PESHAWAR: The ceasefire between the outlawed Tehreek-i-Taliban Pakistan (TTP) and law enforcement agencies is holding, despite sporadic attacks, officials say.
Negotiations to sue for peace with the TTP to end nearly two decades of conflict in the tribal districts bordering Afghanistan have been on hold since the last delegation, comprising largely of tribal notables, held a round of talks towards the end of July, officials familiar with the process say.
“There has been no movement. Everything is on hold,” says an official.
Recently, questions were raised over the fate of peace talks after reports that armed militants had returned to Swat, Dir and parts of the tribal districts.
While there was no public comment from the government, returning militants claimed they had done so following an agreement. But sources familiar with the talks in Kabul said no such agreement had taken place.
“The only ‘agreement’ was about an indefinite ceasefire and continuation of negotiations to settle complex issues, including the return of the militants and their reintegration in society.
“The demand from our side was that the TTP was to be disbanded and they would return unarmed. Of course they didn’t agree, much like we didn’t agree to some of their demands”, the source explained.
The TTP continues to insist ever since the May ceasefire agreement that it had acted in self-defence whenever and wherever it was attacked, resulting in the death of policemen in Dera Ismail Khan and Peshawar.
The ceasefire agreement, they say, stipulates that both sides including the law enforcement agencies are free to act in self-defence, although in a recent post the militant group accused “the other side’ of violating the terms.
There is little clarity on who is carrying out which attacks and which group is behind the increasing number of extortion calls. The TTP denies its involvement and has asked victims to report such incidents but analysts say that public anxiety and concerns will only grow in the absence of clarity and transparency involving the peace talks and the understanding reached.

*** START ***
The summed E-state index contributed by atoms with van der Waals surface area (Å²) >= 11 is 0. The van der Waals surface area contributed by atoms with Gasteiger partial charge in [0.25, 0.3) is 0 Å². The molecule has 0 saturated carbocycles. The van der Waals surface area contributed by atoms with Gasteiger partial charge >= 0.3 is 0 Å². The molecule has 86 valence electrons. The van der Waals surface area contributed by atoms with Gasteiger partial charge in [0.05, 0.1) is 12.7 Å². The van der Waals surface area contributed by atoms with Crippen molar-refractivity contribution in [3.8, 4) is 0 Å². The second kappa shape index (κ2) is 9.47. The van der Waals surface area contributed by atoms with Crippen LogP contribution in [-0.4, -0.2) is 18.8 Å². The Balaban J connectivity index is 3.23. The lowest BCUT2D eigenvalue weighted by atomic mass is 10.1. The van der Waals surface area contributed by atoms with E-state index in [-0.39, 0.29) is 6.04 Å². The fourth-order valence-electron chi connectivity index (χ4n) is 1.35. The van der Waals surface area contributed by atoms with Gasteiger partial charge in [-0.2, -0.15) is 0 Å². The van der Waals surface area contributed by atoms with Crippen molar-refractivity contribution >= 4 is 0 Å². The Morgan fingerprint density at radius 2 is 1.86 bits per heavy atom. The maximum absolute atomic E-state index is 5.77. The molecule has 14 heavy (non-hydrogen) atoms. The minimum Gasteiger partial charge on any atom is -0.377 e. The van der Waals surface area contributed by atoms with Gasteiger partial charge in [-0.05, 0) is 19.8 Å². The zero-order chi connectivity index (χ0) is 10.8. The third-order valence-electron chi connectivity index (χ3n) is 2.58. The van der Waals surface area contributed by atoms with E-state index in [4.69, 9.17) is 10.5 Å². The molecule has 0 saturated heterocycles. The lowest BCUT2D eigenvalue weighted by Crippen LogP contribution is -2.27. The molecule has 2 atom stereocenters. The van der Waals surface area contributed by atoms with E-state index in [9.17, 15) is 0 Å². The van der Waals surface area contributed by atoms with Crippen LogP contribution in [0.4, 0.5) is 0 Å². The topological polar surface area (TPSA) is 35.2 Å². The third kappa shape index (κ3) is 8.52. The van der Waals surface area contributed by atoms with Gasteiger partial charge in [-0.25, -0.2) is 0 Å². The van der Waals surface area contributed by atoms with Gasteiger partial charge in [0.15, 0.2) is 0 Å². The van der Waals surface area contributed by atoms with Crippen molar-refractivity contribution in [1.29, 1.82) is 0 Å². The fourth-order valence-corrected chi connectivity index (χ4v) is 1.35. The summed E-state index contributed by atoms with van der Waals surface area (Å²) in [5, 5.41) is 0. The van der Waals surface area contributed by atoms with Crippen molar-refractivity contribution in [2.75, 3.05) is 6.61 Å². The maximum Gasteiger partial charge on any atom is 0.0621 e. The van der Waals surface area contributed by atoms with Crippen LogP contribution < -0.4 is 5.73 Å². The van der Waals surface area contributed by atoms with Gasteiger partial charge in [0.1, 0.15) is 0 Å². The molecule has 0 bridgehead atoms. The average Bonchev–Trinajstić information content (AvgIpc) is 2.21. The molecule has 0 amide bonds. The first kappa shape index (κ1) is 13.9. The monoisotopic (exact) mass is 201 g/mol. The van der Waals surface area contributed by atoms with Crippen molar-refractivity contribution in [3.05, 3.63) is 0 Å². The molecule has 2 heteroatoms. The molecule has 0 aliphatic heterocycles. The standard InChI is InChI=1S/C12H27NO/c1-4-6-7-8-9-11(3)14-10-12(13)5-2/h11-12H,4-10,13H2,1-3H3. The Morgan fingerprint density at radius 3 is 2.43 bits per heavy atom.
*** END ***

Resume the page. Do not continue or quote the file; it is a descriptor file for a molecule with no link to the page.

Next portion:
Little is known as to what was said or agreed upon between the TTP leadership and senior Pakistani interlocutors during the talks brokered by and held under the direct supervision of the acting Afghan Taliban Interior Minister, Sirajuddin Haqqani.
A team of religious scholars led by Mufti Taqi Usmani – someone who is revered and respected both within the ranks and file of the Afghan Taliban and the TTP, was sent to assure the militant leadership that there was nothing ‘un-Islamic’ about the Constitution of the Islamic Republic of Pakistan.
There were some indications that considerable headway had been made leading to optimism amongst some circles that an agreement was round the corner.
But then reports of the presence of armed militants in the tourist hotspot of Swat emerged, sparking fears of renewed phase of violence after more than a decade of peace and normalcy in the region.
The attack on a PTI MPA from Dir in early August was the first such indication. The attack left the lawmaker seriously wounded and four others dead, but TTP denied it was behind the violence.
However, police and security officials strongly believed TTP militants on their way from Afghanistan to Swat via Dir carried out the ambush to punish the MPA for heading the Village Defense Committee in his native district, that had overseen the surrender of some militants to the state.
This was followed shortly by an incident that sent shockwaves across the region and led to public anger and protest demonstrations, when a group of armed militants held a deputy superintendent of police hostage along with three others in the mountainous Peochar area of Matta sub-district.
A jirga was pressed into action, which secured the release of the hostage men. The TTP claimed their men had acted in self-defense.
The government quietly moved forces to chase out the militants, but there were reports that the armed men had already abandoned their positions and returned to Afghanistan. There was, however, no independent corroboration.
Published in Dawn, September 5th, 2022